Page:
Every pregnant woman dreams about what it'll be like to give birth, but nobody ever wonders what it'll be like when you're not able to hold your baby after birth. No one plans for that. From the moment I saw our child’s first sonogram, I spent countless hours wondering what my baby would actually look like. I wondered if my son would have my husband’s nose or my eyes; I lost sleep thinking about whether he’d have brown hair or blonde. Though I was no different from most women in the ways I daydreamed about my future child, there was one thing in particular that left me feeling like an outsider: My pregnancy was high risk.
I knew that my pre-existing health conditions were going to be a factor throughout my pregnancy, but I never expected my birth plan to be impacted. I knew I was going to have a scheduled c-section because my connective tissue disorder made a vaginal birth too dangerous. Even though I couldn’t really “participate” in the c-section aspect, I still wanted to feel like I had some level of control in the situation. The birthing process seemed like such a sacred privilege, and I wanted that Mother-Earth-goddess-warrior moment. After stumbling upon a video about natural c-sections, I was determined to make it happen. A natural c-section is a way to integrate some of the physical aspects of a vaginal birth — such as immediate skin-to-skin contact, delayed cord clamping, and allowing the mother to see that baby being taken out —and I was going to have one. I refused to give in to the growing sense of chaos.
Whether it annoyed my medical team or not, I’ll never know, but I had quite a specific birth plan. I wanted the curtain to be lowered at the moment my son was delivered, the cord clamping to be delayed, and I wanted him immediately put on my chest prior to being washed. I wanted to have all of these things because I was still determined to have a say, and have my son's arrival be as close to the vaginal birth I'd wanted. I'd read that it was extremely important to have skin-to-skin contact while your child still had your scent on their skin, so naturally, I requested that too. But all my careful planning quickly went out the window.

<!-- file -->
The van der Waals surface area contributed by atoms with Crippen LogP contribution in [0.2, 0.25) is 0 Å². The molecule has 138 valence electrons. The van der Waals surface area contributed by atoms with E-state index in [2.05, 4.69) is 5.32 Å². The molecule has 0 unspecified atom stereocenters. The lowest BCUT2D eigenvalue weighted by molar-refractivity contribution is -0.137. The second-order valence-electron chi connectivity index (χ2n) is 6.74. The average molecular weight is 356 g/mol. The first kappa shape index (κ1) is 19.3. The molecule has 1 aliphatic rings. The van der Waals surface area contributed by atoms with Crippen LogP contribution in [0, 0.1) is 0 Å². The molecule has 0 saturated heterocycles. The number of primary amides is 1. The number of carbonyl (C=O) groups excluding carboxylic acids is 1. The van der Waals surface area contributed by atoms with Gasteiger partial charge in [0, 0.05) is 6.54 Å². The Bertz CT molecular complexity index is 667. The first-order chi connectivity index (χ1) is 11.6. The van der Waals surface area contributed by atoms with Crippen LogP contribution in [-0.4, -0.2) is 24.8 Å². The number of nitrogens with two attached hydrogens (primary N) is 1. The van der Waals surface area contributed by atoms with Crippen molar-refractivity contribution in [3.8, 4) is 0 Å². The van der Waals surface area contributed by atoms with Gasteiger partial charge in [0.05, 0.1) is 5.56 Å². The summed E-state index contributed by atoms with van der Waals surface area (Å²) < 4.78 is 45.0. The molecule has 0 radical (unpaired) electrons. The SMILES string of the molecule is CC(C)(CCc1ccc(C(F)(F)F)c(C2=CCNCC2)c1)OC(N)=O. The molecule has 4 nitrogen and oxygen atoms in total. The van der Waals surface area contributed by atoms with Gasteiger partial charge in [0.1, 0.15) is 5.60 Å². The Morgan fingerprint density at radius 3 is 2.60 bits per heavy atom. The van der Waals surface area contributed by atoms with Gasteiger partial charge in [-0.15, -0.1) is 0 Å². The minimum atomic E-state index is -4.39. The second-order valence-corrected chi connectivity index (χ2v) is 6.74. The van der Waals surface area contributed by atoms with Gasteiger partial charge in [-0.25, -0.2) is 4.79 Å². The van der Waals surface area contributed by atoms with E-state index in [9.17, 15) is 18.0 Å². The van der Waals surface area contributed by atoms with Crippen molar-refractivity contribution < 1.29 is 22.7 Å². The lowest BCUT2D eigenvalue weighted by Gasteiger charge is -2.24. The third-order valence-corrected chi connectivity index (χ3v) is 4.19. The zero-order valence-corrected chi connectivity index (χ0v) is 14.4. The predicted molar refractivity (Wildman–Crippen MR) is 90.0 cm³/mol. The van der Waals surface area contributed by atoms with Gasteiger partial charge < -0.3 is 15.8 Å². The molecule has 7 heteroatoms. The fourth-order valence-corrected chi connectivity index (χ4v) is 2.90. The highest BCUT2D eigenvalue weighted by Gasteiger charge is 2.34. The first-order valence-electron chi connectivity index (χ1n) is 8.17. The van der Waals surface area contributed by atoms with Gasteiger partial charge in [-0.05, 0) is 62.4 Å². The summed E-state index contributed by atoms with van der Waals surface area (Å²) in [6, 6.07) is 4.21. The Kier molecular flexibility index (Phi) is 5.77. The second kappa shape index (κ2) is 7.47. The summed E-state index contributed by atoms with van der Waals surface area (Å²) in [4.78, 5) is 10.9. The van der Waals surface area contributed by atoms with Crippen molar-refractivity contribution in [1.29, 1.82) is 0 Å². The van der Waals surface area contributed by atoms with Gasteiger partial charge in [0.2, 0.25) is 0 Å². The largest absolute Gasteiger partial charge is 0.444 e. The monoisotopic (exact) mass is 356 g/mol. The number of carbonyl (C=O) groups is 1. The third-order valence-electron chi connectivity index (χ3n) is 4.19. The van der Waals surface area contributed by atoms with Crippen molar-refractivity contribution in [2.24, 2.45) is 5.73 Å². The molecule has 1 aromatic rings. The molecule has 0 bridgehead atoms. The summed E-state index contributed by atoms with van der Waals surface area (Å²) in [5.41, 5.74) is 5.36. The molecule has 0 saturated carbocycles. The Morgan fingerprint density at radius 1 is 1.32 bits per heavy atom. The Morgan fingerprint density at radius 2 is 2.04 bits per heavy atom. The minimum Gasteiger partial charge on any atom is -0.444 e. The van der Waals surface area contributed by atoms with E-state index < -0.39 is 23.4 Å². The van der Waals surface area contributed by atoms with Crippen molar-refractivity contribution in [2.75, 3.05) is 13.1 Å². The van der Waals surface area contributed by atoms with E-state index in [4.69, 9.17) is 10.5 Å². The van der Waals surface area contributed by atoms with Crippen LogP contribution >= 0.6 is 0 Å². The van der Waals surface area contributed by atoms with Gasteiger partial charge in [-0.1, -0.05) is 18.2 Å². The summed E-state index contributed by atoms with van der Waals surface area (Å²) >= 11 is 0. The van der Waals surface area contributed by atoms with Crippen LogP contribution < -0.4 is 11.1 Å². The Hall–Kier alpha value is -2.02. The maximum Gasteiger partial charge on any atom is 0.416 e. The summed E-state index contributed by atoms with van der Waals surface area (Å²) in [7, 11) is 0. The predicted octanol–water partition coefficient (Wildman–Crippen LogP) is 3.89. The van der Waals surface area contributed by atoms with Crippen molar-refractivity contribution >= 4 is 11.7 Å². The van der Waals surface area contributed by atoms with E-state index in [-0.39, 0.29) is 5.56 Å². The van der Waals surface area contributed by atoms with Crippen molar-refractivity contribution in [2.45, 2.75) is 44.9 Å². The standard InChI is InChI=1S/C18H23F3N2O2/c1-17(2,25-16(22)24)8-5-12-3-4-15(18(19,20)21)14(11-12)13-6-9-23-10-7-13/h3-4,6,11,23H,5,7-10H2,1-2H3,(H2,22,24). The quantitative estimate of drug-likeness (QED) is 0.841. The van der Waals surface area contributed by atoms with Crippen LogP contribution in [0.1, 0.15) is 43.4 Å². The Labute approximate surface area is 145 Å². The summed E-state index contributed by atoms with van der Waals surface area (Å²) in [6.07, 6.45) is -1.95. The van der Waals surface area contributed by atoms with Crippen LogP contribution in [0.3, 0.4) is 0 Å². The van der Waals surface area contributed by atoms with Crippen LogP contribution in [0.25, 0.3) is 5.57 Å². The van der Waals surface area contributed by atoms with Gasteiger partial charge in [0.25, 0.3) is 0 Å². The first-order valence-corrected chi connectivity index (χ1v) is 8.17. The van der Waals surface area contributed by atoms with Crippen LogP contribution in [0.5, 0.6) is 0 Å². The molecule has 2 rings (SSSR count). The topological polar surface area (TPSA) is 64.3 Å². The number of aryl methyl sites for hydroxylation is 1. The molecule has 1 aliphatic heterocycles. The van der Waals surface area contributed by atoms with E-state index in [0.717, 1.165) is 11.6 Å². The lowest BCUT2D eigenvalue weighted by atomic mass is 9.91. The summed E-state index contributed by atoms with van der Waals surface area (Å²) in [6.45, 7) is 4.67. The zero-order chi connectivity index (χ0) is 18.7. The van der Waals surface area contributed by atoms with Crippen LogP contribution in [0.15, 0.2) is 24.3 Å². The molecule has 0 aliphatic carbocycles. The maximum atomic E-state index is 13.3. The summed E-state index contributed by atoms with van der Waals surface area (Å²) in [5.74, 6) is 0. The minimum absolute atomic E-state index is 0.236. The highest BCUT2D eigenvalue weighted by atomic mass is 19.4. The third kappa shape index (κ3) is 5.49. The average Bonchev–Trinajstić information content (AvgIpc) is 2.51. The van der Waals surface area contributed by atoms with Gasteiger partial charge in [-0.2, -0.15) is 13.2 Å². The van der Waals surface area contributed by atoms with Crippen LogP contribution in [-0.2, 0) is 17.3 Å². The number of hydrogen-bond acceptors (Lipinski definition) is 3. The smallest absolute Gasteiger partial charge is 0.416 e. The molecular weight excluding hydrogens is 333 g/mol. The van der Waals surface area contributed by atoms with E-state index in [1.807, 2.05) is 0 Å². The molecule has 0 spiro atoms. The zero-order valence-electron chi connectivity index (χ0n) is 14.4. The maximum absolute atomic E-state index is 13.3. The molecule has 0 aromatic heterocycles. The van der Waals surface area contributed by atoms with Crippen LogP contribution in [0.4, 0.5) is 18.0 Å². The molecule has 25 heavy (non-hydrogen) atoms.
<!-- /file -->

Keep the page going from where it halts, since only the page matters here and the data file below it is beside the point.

I knew something was wrong even before we'd arrived at the hospital. We pulled up and I got sick directly into a bush. I felt like things were off. I hadn’t been on any anti-nausea medication since my Hypermesis Gravadarium (severe morning sickness) had finally subsided during month seven. So why was I suddenly sick again? As soon as the endless paperwork was filled out, I asked for something to calm my stomach because I didn’t want it interfering with my birth plan. Several nurses told me it was “just nerves.”
The next thing to go wrong was when a nurse blew the veins in one arm and both wrists. I’m not sure how much blood I lost, but it was enough for me to nearly pass out and for him to put a towel on the floor to sop it up. It also took them three tries to get my spinal block in. By the time I was on the operating table and the numbing began to take effect, I was a wreck.
Have you ever thrown up while horizontal, strapped down, and numb so you can’t properly feel your stomach muscles to puke? It’s not fun. I was terrified I was going to choke, and the nurse who assured me she’d be there to catch any vomit wasn’t in the room. So there I was, alone, head turned to the side, vomiting, crying, and shaking uncontrollably. That’s when I was informed by the head nurse it wouldn’t be safe to bring my son anywhere near me once he was born.